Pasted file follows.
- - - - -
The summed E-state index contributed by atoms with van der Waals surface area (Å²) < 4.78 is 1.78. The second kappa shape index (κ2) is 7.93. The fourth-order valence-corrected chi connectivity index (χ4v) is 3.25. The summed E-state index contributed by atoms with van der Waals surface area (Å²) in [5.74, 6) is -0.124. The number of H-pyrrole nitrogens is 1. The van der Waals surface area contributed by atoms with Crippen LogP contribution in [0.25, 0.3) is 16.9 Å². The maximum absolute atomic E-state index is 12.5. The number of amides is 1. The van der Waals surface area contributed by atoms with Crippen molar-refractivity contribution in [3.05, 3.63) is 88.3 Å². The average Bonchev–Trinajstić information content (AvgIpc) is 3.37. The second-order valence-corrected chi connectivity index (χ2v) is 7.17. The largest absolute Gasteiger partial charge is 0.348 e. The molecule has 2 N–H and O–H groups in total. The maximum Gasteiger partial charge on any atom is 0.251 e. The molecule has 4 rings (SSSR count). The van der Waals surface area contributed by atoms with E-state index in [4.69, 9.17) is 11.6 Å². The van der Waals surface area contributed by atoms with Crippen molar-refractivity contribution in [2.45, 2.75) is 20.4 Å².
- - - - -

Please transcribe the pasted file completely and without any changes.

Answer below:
The summed E-state index contributed by atoms with van der Waals surface area (Å²) < 4.78 is 1.78. The second kappa shape index (κ2) is 7.93. The fourth-order valence-corrected chi connectivity index (χ4v) is 3.25. The summed E-state index contributed by atoms with van der Waals surface area (Å²) in [5.74, 6) is -0.124. The number of H-pyrrole nitrogens is 1. The van der Waals surface area contributed by atoms with Crippen LogP contribution in [0.25, 0.3) is 16.9 Å². The maximum absolute atomic E-state index is 12.5. The number of amides is 1. The van der Waals surface area contributed by atoms with Crippen molar-refractivity contribution in [3.05, 3.63) is 88.3 Å². The average Bonchev–Trinajstić information content (AvgIpc) is 3.37. The second-order valence-corrected chi connectivity index (χ2v) is 7.17. The largest absolute Gasteiger partial charge is 0.348 e. The molecule has 2 N–H and O–H groups in total. The maximum Gasteiger partial charge on any atom is 0.251 e. The molecule has 4 rings (SSSR count). The van der Waals surface area contributed by atoms with E-state index in [4.69, 9.17) is 11.6 Å². The van der Waals surface area contributed by atoms with Crippen molar-refractivity contribution in [2.45, 2.75) is 20.4 Å².